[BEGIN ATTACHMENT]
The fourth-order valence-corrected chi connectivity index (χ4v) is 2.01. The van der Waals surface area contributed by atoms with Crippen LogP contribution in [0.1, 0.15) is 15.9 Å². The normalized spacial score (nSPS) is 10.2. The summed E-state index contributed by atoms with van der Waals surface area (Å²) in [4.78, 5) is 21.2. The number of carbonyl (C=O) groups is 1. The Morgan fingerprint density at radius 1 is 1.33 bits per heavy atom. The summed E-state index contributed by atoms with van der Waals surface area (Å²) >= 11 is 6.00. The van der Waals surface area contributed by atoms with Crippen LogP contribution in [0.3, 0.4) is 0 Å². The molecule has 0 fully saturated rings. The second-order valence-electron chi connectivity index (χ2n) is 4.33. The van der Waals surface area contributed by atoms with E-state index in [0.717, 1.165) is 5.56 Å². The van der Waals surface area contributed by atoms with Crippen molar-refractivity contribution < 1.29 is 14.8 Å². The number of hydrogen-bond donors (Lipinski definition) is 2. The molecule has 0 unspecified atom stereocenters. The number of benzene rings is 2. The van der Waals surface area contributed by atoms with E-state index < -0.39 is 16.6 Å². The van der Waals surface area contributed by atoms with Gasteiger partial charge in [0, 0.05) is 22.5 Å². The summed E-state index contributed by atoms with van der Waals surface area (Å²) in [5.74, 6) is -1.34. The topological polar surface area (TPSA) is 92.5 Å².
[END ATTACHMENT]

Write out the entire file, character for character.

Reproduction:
The fourth-order valence-corrected chi connectivity index (χ4v) is 2.01. The van der Waals surface area contributed by atoms with Crippen LogP contribution in [0.1, 0.15) is 15.9 Å². The normalized spacial score (nSPS) is 10.2. The summed E-state index contributed by atoms with van der Waals surface area (Å²) in [4.78, 5) is 21.2. The number of carbonyl (C=O) groups is 1. The Morgan fingerprint density at radius 1 is 1.33 bits per heavy atom. The summed E-state index contributed by atoms with van der Waals surface area (Å²) >= 11 is 6.00. The van der Waals surface area contributed by atoms with Crippen LogP contribution in [0.3, 0.4) is 0 Å². The molecule has 0 fully saturated rings. The second-order valence-electron chi connectivity index (χ2n) is 4.33. The van der Waals surface area contributed by atoms with E-state index in [0.717, 1.165) is 5.56 Å². The van der Waals surface area contributed by atoms with Crippen molar-refractivity contribution < 1.29 is 14.8 Å². The number of hydrogen-bond donors (Lipinski definition) is 2. The molecule has 0 unspecified atom stereocenters. The number of benzene rings is 2. The van der Waals surface area contributed by atoms with E-state index < -0.39 is 16.6 Å². The van der Waals surface area contributed by atoms with Gasteiger partial charge in [0, 0.05) is 22.5 Å². The summed E-state index contributed by atoms with van der Waals surface area (Å²) in [5.74, 6) is -1.34. The topological polar surface area (TPSA) is 92.5 Å².